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Chromosome individuality and somatic pairing in Abies grandis Campbell, John Duncan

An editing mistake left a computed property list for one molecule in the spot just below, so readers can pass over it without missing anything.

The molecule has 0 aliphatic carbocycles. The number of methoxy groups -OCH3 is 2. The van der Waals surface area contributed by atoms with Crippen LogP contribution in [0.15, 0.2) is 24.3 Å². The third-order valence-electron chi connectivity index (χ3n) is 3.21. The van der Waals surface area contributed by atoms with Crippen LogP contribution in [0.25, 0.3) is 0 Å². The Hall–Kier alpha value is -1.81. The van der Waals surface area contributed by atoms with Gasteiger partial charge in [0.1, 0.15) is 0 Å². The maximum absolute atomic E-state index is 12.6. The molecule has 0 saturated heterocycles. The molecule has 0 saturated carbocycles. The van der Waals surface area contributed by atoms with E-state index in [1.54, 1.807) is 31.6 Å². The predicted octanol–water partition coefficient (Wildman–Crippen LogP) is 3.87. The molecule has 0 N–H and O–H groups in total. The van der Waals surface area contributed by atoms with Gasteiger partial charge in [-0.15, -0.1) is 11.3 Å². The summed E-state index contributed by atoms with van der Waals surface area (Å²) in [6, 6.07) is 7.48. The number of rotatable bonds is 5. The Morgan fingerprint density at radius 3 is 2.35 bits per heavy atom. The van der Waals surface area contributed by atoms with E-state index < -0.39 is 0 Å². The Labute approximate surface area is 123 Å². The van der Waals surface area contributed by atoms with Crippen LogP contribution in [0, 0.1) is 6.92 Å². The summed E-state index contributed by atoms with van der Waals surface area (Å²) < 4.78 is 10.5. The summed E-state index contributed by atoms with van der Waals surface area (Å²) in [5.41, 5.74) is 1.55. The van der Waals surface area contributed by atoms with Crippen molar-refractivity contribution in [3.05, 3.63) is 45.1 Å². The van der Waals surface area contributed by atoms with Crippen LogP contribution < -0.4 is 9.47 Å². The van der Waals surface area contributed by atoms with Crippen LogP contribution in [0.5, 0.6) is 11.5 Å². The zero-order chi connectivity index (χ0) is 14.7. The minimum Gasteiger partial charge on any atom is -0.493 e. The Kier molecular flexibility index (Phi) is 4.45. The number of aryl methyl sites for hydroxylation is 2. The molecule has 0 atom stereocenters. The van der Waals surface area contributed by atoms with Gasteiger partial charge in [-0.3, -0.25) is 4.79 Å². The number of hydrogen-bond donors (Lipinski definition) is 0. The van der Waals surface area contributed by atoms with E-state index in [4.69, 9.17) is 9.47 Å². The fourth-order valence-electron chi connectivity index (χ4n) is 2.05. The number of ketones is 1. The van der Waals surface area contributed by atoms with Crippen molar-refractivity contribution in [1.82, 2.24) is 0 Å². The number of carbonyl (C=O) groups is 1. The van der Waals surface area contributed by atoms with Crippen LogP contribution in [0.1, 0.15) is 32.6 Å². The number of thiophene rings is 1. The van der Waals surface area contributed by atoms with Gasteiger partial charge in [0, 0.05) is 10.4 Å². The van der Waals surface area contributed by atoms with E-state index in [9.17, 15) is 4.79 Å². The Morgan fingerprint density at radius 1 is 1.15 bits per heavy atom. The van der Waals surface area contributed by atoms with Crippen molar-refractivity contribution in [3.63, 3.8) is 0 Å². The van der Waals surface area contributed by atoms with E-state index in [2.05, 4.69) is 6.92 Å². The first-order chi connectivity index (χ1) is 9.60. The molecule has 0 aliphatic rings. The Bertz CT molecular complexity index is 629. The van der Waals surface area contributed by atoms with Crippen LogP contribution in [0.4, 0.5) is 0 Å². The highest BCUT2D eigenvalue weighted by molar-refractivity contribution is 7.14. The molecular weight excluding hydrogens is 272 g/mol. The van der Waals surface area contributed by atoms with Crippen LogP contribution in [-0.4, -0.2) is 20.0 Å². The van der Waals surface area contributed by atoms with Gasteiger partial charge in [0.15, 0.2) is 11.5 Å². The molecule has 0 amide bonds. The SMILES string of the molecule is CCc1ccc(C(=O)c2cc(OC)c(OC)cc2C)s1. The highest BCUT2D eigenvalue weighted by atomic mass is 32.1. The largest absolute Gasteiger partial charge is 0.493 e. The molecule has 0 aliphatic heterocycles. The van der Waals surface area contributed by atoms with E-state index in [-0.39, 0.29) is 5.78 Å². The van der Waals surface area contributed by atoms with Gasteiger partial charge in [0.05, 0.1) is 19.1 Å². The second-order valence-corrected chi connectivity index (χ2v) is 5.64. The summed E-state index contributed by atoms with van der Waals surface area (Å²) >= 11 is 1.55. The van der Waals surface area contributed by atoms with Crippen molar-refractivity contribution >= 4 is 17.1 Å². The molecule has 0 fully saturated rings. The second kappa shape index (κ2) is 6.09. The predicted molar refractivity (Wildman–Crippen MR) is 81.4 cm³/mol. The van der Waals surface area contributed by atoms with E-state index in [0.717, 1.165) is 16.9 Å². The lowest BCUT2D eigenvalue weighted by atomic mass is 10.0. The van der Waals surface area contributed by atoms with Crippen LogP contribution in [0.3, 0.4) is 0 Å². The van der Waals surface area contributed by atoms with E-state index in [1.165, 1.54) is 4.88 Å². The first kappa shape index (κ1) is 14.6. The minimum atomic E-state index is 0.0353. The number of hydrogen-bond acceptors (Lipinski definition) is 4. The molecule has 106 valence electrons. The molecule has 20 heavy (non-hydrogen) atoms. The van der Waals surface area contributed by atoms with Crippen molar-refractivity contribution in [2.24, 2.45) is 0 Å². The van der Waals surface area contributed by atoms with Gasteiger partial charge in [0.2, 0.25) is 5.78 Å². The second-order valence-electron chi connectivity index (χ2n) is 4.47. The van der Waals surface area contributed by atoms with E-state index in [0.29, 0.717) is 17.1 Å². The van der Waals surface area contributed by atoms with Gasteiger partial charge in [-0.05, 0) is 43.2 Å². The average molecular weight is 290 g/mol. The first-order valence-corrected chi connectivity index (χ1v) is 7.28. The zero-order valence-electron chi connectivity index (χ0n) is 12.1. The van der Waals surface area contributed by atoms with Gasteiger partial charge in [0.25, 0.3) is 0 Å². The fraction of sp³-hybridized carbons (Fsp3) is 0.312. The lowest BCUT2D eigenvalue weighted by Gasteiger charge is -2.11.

One of the phenomena uncovered in cytological studies of Abies grandis LIndley, the Lowland White Fir, was the existence of pairing of chromosomes in somatic cells of the very young ovules. Huskins (1948) has shown that somatic pairing is not rare in the plant world, but is seldom properly recorded. It was thought necessary to undertake a study of the morphology of the Individual chromosomes of the tree. Counts and measurements were made on the chromosomes in several cells, and the measurements reduced to a percentage of the total chromosome length in the cell. Positions of the spindle-fibre attachments or centromeres were also tentatively located and recorded as percentages. The lengths of the twelve chromosomes in the genome are as follows: Chromosome 1, 14.4% units long; 2, 11.3% units; 3, 10.6% units; 4, 9.6% units; 5, 9.1% units; 6, 8.4% units; 7, 8.1% units; 8, 1.2% units; 9, 6.4% units; 10, 6.1% units; 11, 5.5% units; 12, 3.3% units. Two chromosomes have club-shaped ends without any constriction, while five have single terminal knobs. One has three constrictions, one has two, and four have but a single constriction. One chromosome is dicentric, four are approximately isomeral, five are distinctly heteromeral, and two have terminal centromeres. Somatic cells from young ovules showing apparent pairing of chromatin strands at early anaphase were examined. In one cell studied, the pairing is so distinct and the similarity between chromatin threads so striking that It is thought to be indication of some sort of reduced meiosis. The differences between somatic pairing and true meiosis are discussed and also some theories on the reason for somatic pairing. Some problems in technique of conifer cytology and the methods used in this study are set forth.

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